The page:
Lakeland owners appealing WorkSafeBC sanctions

The owners of Lakeland Mills Ltd. are appealing the financial penalties WorkSafeBC issued the sawmill for the 2012 fire and explosion that killed two employees and injured 22 others.

"Lakeland has taken this action for a number of reasons after carefully weighing its responsibility for the tragedy against its sincere belief that the responsibility is shared with all stakeholders with an interest in ensuring safe workplaces," Sinclar Group Forest Products president Greg Stewart said in a statement issued Friday afternoon.

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In July, WorkSafeBC issued Lakeland a $626,663 claims cost levy for violating regulations that govern worker compensation, as well as employee health and safety and a $97,500 administrative penalty for $724,163 in total.

Glenn Roche, 46, and Alan Little, 43, died from injuries suffered in the April 23, 2012, incident. Three months earlier, on Jan. 20, 2012, an explosion and fire ripped through Babine Forest Products near Burns Lake, killing Carl Charlie, 42, and his co-worker Robert Luggi, 45, and injuring 20 other workers.

Stewart noted that Crown Counsel reviewed all the same evidence as WorkSafe BC and concluded a sawdust-related explosion was a "previously unrecognized hazard" to both the B.C. sawmilling industry and WorkSafe BC.

"The Crown even discovered that a WorkSafe BC officer responsible for inspecting the Lakeland mill in the months prior to the incident did not observe a dust violation and in fact stated that he believed Lakeland was a 'clean mill' compared to others," Stewart said. "The Crown also learned that, after the Babine accident, Lakeland started to make diligent inquiries to attempt to learn about sawdust-related hazards and took steps to acquire new equipment to improve sawdust collection at its mill."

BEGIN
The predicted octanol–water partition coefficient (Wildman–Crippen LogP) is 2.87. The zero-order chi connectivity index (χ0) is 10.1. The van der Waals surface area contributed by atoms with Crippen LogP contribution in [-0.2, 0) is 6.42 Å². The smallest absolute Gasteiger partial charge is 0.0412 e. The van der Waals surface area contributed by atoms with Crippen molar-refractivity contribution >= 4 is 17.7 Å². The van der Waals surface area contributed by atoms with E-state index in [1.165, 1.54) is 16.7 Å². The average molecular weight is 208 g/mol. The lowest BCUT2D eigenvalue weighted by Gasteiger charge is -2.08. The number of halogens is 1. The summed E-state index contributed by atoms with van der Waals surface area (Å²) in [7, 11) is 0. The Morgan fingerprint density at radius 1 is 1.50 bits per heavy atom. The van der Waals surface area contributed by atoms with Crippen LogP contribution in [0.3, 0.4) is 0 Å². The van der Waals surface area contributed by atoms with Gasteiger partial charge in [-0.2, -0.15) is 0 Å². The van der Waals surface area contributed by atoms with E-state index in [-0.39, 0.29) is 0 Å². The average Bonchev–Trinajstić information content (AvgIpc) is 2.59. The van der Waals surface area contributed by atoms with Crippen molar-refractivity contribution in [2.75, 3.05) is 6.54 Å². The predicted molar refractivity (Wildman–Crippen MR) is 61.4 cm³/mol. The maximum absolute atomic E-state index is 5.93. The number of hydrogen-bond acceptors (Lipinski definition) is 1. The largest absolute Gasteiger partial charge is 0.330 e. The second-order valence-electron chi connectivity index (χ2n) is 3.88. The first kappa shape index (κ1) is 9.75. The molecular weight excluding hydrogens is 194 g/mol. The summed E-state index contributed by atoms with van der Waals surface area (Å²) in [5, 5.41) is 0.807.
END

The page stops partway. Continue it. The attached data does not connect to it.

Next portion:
Stewart also said that it was not until three days after the Lakeland explosion that WorkSafeBC began raising concerns about the hazard of combustible dust with the industry.

"The company also believes that an appeal will permit all parties to learn more to prevent unforeseen hazards from emerging without attention and from materializing without notice, so that such a thing never occurs again," Stewart said.

After receiving reports from WorkSafeBC, provincial Crown counsel decided to not pursue charges against the owners of either mill while the provincial government has resisted calls for a public inquiry.

A coroner's inquest into the two events will be held in March at the Prince George courthouse, but critics say that a coroner's inquest cannot assign fault, only make recommendations to prevent similar incidents in the future. In contrast, they say a public inquiry commissioner can make findings of misconduct against individuals.

Critics have also said Lakeland got off lightly on the $97,500 administrative penalty given that the maximum WorkSafeBC can impose in that regard is $625,000.

Babine Forest Products' owners were also assessed a $97,500 administrative penalty but a $914,000 claims cost levy, adding up to $1.01 million, the highest penalty ever issued by WorkSafeBC.

Portland, Ore.-based Hampton Lumber Mills holds an 89-per-cent stake in Babine and the other 11-per-cent is held by First Nations in Burns Lake.

In June, the Globe and Mail reported Babine is appealing the fine.
According to appeal documents obtained by the newspaper through a freedom of information act request, the firm said the WorkSafe investigation was "unprofessional," did not follow established forensice techniques and it findings were "inaccurate and flawed."
The Globe reported WorkSafe concluded the explosion was caused by a buildup of combustible sawdust and said the mill's owners were responsible for the "preventable" accident.
Babine's lawyers contend the firm "exercised reasonable care in respect to foreseeable risks."
- with files from Citizen staff

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